snspended among the green leaves, or
perhaps still more like a string of chestnut-colored
scales threaded through the
centre. : Waving to and fro in the ssm
mer breeze, as 1 afterwasds saw them,
intertwined with the graceful tendrils
of the beautiful passion-flower with its
rare feathery chalice of purple and gold
and flanked on every side by ferns of
exquisite symmetry, rejecting their
dainty fringes in the dear . waters, the
tout ensemble is one of radiant loveli
ness, seemingly too fair to be hidden
away among lonely jungles. Llppin
Tbe Railroad over the Andes.
The present age is mighty in stupen
dous works ! Tears hence, with the his
tory of civilization before them, onr
posterity will believe that the coming
ot the nineteenth century was the be
ginning of the practical age. The steam
boat, the railroad, the telegraph, the
opening of the Suez Canal, the tunneling
of Mount Cenis, are all followed with a
work so gigantic, so astounding, that it
is hardly to be believed, even by this
inventive and determined age. The
project to gird the Andes with the iron
band of a railway tracK, is not a new
subject for discussion. Its feasibility
has been in contemplation for years, but
the surprising and successful results
that have followed the attempt, is a
glorious and magniSoent if it is a silent
eulogium on the indomitable persistence
and ingenuity of the day.
The contract of the building of the
road between Callao and Oroya; was
signed between the Government of Pern
and Henry Meiggs, late of the United
States, bnt now the great railroad king
of South America, in the year 1369, and
the first earth was turned in Lima on
the first of January, 1870.
The price - agreed on for the comple
tion of the work was 27,600,000 sola (a
sol being about 91 cents of an American
gold dollar ;) payments were stipulated
to be mad6 as the work proceeded, and
the road was to be completed and
equipped to the Government within six
years from the date of contract. This
Mr. Meiggs is confident will be com-
pleted, and, his trust seems to be well
lonnaeo, as oniy scout two nnndrea j the female character charms which sup
more miles have to be finished.- Aa phea the plaoe of transitory fresh
excursion was made over the road, from noM -y . ..
Lima to a point within sixty miles ot i io,
Callao, the terminus ef the work then I Four counties in lows have elected wo
accomplished. I men for county school superintendent
' Mr. Oeorge - Smitfo 'writes :
collection bruotmt home, -nv tha exre-
dition confided to my charge inclndes
over 400 separate inscriptions besides
various objects of art, aomastie econ
omy, implements, dVc. The inscriptions
throw new light on th? history, politics,
astronomy, mythology, geography, and
language of ancient Assyria : but it
would be tedious to your readers to
inflict on them a 'critical and minute
examination of all these texts. 1 1 will,
thereto re. select a few as .characteristio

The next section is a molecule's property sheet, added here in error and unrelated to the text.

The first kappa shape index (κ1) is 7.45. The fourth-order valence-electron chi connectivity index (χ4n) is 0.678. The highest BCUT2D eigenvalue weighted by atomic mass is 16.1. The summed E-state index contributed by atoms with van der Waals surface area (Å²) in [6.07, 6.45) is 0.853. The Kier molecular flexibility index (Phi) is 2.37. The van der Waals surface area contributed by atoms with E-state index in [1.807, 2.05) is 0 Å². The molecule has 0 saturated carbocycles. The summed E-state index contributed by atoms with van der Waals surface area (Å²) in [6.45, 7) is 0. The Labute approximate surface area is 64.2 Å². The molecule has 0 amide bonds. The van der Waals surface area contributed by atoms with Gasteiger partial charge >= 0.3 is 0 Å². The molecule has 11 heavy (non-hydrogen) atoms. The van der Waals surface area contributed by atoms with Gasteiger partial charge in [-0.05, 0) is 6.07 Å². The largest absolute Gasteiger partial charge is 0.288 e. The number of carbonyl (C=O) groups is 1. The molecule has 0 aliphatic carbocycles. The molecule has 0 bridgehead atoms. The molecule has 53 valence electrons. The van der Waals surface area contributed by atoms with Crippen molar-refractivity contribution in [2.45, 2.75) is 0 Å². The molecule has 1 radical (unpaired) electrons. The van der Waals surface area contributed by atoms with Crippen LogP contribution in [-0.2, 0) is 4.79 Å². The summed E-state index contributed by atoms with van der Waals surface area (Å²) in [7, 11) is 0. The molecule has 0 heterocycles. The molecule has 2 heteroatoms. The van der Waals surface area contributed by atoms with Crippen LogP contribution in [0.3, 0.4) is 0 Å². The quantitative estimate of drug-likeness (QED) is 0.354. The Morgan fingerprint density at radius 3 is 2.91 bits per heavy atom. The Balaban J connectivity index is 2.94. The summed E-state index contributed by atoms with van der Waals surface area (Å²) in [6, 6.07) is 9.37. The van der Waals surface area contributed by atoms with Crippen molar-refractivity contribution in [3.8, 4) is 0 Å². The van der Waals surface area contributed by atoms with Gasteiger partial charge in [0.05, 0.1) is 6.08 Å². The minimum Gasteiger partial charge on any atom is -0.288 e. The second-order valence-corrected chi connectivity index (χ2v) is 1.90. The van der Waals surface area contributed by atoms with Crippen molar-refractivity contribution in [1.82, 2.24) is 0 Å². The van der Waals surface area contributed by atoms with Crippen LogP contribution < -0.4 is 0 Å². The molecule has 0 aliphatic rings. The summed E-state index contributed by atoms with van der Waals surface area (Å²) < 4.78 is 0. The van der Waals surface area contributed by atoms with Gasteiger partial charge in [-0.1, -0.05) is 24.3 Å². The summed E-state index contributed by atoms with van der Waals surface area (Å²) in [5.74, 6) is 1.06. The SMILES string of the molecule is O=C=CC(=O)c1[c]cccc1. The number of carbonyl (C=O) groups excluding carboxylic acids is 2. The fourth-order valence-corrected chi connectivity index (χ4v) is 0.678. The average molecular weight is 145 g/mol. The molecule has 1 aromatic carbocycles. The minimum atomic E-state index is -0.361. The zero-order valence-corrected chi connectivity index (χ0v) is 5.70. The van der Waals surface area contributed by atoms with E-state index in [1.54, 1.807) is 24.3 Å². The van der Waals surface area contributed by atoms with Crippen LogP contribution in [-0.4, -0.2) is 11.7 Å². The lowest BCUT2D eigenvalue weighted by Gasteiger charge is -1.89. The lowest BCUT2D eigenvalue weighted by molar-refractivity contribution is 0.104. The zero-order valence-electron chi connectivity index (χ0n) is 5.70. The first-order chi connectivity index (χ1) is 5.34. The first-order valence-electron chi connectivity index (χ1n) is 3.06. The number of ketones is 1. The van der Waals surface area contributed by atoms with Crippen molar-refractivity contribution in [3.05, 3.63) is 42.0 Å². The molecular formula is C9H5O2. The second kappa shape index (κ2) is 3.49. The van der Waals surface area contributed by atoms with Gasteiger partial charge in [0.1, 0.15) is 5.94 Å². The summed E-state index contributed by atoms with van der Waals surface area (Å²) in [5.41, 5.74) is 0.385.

specimens of the collection, and I shall
commence with a text that has attracted
most attention that, . namely, which
belongs to the Delnge series. . When
last year I published translation of
the text in question, I was obbged to
.note with regret that in the first column
of the inscription there were about fif
teen lines entirely lost The lacuna
occurred at s point of high interest to
students and the world in general for
the Divine instructor of Sisit was about
to give orders for ; the -embarkation in
the ark. It is needless, therefore, to
say with what satisfaction I lighted
upon tbeweloome tablet' which fills np
this very important gap. The fragment
I found daring the expedition, belongs
to the first column of the Deluge series
of inscriptions ; It continues the speech
of the God Hes, the commencement of
whioh is on the portion of tablet already
in the Museum. ' On the fragment of
the old collection, Hea tells Siait to
warn the world, because of the wicked
ness of the people : on the portion Hea
continues by predicting the flood, and
then commands bisit as Xoliows
." 'On the coming of the flood which
aeu'i, iuou siiaii, enter into ine
! snip, and the door of the ship turn ;
thou stiait send into the midst ol it th
corn, thy furniture and goods, thy gol
! BUU urer luJ n"UB "T' "7
omale slaves, the sons of the army, the
i ""ts of the field, the animals of the
i fie,d '' aU thott bareth thon shalt do.
J-ney snau spread, and iney snaii gnara
iud uuut vi iud Duiy. fc?iaie aucuueu
and Ptne1 hl8 month, and spake, snd
JMd to the Gad Hea his lord.' Five
JiPM ol tLe iPech, oi foilo,r this,
Iatioii anil than in tnd amaVAf Srair 1
latiou ; and then in the answer Sisit'
refers to the dillionHies in the- wav of
the work. I need net -dwell upon the,:
1 .-! .1? I
gone nrorign , inregt nf placiiig this account side by
UwaTacalin ! Me t,'af the book ot
fn ljq"" ' " '
- Gem Tor Iramb Animals. '
5at mereifuf Creator wills that all his
creatures shttufd be happy in the places'
where his wisdom has placed them;
' nd he wUl most assuredly require a
. g to tonueut S..kinals ; and when he.
P?w nr.. he practiced it toward men. , i
s.80 "prM I
- - -
j it does not Iu'-Iy establish a lelatiou